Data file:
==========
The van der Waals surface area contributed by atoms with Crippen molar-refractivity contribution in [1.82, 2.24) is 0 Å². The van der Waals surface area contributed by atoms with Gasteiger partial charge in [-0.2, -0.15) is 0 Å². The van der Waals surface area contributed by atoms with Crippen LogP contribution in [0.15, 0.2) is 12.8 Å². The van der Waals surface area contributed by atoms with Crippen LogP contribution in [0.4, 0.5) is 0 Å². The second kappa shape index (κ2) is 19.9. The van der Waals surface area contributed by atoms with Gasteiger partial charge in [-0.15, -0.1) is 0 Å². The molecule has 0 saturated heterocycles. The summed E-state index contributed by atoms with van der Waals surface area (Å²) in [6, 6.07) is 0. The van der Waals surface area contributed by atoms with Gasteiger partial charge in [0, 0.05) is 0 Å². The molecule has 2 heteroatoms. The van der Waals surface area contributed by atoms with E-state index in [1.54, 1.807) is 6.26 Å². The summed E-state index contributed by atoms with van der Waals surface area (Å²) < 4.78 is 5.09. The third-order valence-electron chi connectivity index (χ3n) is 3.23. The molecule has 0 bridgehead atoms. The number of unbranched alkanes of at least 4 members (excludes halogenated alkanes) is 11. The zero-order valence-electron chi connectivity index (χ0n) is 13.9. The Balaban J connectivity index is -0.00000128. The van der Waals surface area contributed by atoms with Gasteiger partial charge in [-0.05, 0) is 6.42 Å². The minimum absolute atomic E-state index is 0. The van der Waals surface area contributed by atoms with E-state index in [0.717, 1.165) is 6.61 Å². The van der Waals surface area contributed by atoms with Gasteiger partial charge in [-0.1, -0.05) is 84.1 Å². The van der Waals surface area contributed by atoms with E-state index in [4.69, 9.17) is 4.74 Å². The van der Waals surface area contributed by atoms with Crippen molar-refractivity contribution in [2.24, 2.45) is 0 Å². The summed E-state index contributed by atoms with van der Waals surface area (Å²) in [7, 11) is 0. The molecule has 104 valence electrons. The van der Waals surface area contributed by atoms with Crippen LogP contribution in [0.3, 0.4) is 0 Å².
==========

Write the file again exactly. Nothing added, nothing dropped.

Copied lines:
The van der Waals surface area contributed by atoms with Crippen molar-refractivity contribution in [1.82, 2.24) is 0 Å². The van der Waals surface area contributed by atoms with Gasteiger partial charge in [-0.2, -0.15) is 0 Å². The van der Waals surface area contributed by atoms with Crippen LogP contribution in [0.15, 0.2) is 12.8 Å². The van der Waals surface area contributed by atoms with Crippen LogP contribution in [0.4, 0.5) is 0 Å². The second kappa shape index (κ2) is 19.9. The van der Waals surface area contributed by atoms with Gasteiger partial charge in [-0.15, -0.1) is 0 Å². The molecule has 0 saturated heterocycles. The summed E-state index contributed by atoms with van der Waals surface area (Å²) in [6, 6.07) is 0. The van der Waals surface area contributed by atoms with Gasteiger partial charge in [0, 0.05) is 0 Å². The molecule has 2 heteroatoms. The van der Waals surface area contributed by atoms with E-state index in [1.54, 1.807) is 6.26 Å². The summed E-state index contributed by atoms with van der Waals surface area (Å²) < 4.78 is 5.09. The third-order valence-electron chi connectivity index (χ3n) is 3.23. The molecule has 0 bridgehead atoms. The number of unbranched alkanes of at least 4 members (excludes halogenated alkanes) is 11. The zero-order valence-electron chi connectivity index (χ0n) is 13.9. The Balaban J connectivity index is -0.00000128. The van der Waals surface area contributed by atoms with Gasteiger partial charge in [-0.05, 0) is 6.42 Å². The minimum absolute atomic E-state index is 0. The van der Waals surface area contributed by atoms with E-state index in [0.717, 1.165) is 6.61 Å². The van der Waals surface area contributed by atoms with Gasteiger partial charge in [-0.1, -0.05) is 84.1 Å². The van der Waals surface area contributed by atoms with E-state index in [4.69, 9.17) is 4.74 Å². The van der Waals surface area contributed by atoms with Crippen molar-refractivity contribution in [2.24, 2.45) is 0 Å². The summed E-state index contributed by atoms with van der Waals surface area (Å²) in [7, 11) is 0. The molecule has 104 valence electrons. The van der Waals surface area contributed by atoms with Crippen LogP contribution in [0.3, 0.4) is 0 Å².